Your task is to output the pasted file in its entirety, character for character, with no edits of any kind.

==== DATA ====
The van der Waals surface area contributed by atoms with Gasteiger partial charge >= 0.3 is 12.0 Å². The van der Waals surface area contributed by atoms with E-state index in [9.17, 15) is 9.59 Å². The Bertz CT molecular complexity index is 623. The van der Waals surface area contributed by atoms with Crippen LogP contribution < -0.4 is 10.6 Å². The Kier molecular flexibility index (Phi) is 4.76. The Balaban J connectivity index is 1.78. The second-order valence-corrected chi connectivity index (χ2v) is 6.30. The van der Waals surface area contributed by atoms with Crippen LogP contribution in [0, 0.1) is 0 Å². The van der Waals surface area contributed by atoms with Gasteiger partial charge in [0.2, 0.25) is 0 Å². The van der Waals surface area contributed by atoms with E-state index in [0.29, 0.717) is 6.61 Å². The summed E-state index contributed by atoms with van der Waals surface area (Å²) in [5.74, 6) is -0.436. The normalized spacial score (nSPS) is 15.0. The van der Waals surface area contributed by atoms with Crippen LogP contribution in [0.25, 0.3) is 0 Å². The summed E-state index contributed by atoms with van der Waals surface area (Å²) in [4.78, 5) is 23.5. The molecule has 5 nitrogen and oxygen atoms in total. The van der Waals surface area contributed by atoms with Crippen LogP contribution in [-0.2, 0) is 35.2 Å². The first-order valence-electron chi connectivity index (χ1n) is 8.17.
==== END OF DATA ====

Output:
The van der Waals surface area contributed by atoms with Gasteiger partial charge >= 0.3 is 12.0 Å². The van der Waals surface area contributed by atoms with E-state index in [9.17, 15) is 9.59 Å². The Bertz CT molecular complexity index is 623. The van der Waals surface area contributed by atoms with Crippen LogP contribution < -0.4 is 10.6 Å². The Kier molecular flexibility index (Phi) is 4.76. The Balaban J connectivity index is 1.78. The second-order valence-corrected chi connectivity index (χ2v) is 6.30. The van der Waals surface area contributed by atoms with Crippen LogP contribution in [0, 0.1) is 0 Å². The van der Waals surface area contributed by atoms with Gasteiger partial charge in [0.2, 0.25) is 0 Å². The van der Waals surface area contributed by atoms with E-state index in [0.29, 0.717) is 6.61 Å². The summed E-state index contributed by atoms with van der Waals surface area (Å²) in [5.74, 6) is -0.436. The normalized spacial score (nSPS) is 15.0. The van der Waals surface area contributed by atoms with Crippen LogP contribution in [0.25, 0.3) is 0 Å². The summed E-state index contributed by atoms with van der Waals surface area (Å²) in [4.78, 5) is 23.5. The molecule has 5 nitrogen and oxygen atoms in total. The van der Waals surface area contributed by atoms with Crippen LogP contribution in [-0.2, 0) is 35.2 Å². The first-order valence-electron chi connectivity index (χ1n) is 8.17.